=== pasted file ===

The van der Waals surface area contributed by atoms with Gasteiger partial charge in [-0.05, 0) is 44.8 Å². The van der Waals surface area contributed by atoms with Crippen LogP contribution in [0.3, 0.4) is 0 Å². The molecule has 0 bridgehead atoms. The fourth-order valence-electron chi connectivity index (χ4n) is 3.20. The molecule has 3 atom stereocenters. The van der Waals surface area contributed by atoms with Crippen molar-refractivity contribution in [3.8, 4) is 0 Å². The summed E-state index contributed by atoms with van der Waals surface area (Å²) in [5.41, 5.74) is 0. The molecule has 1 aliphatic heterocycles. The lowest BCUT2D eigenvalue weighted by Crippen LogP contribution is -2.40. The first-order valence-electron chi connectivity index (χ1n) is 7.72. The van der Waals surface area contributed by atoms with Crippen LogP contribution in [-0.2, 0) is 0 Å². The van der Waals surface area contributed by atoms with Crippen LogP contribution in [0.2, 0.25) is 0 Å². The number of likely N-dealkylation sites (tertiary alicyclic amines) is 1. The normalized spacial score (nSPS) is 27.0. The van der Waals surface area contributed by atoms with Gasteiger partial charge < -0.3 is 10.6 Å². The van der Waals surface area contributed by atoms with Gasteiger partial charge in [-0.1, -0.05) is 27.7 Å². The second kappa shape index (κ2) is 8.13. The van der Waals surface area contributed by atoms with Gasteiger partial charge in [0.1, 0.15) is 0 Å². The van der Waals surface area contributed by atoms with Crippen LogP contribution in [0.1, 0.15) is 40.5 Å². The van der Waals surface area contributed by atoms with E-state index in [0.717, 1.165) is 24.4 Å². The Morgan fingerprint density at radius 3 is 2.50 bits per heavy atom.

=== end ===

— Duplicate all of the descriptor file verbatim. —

The van der Waals surface area contributed by atoms with Gasteiger partial charge in [-0.05, 0) is 44.8 Å². The van der Waals surface area contributed by atoms with Crippen LogP contribution in [0.3, 0.4) is 0 Å². The molecule has 0 bridgehead atoms. The fourth-order valence-electron chi connectivity index (χ4n) is 3.20. The molecule has 3 atom stereocenters. The van der Waals surface area contributed by atoms with Crippen molar-refractivity contribution in [3.8, 4) is 0 Å². The summed E-state index contributed by atoms with van der Waals surface area (Å²) in [5.41, 5.74) is 0. The molecule has 1 aliphatic heterocycles. The lowest BCUT2D eigenvalue weighted by Crippen LogP contribution is -2.40. The first-order valence-electron chi connectivity index (χ1n) is 7.72. The van der Waals surface area contributed by atoms with Crippen LogP contribution in [-0.2, 0) is 0 Å². The van der Waals surface area contributed by atoms with Crippen LogP contribution in [0.2, 0.25) is 0 Å². The number of likely N-dealkylation sites (tertiary alicyclic amines) is 1. The normalized spacial score (nSPS) is 27.0. The van der Waals surface area contributed by atoms with Gasteiger partial charge < -0.3 is 10.6 Å². The van der Waals surface area contributed by atoms with Gasteiger partial charge in [-0.1, -0.05) is 27.7 Å². The second kappa shape index (κ2) is 8.13. The van der Waals surface area contributed by atoms with Gasteiger partial charge in [0.1, 0.15) is 0 Å². The van der Waals surface area contributed by atoms with Crippen LogP contribution in [0.1, 0.15) is 40.5 Å². The van der Waals surface area contributed by atoms with E-state index in [0.717, 1.165) is 24.4 Å². The Morgan fingerprint density at radius 3 is 2.50 bits per heavy atom.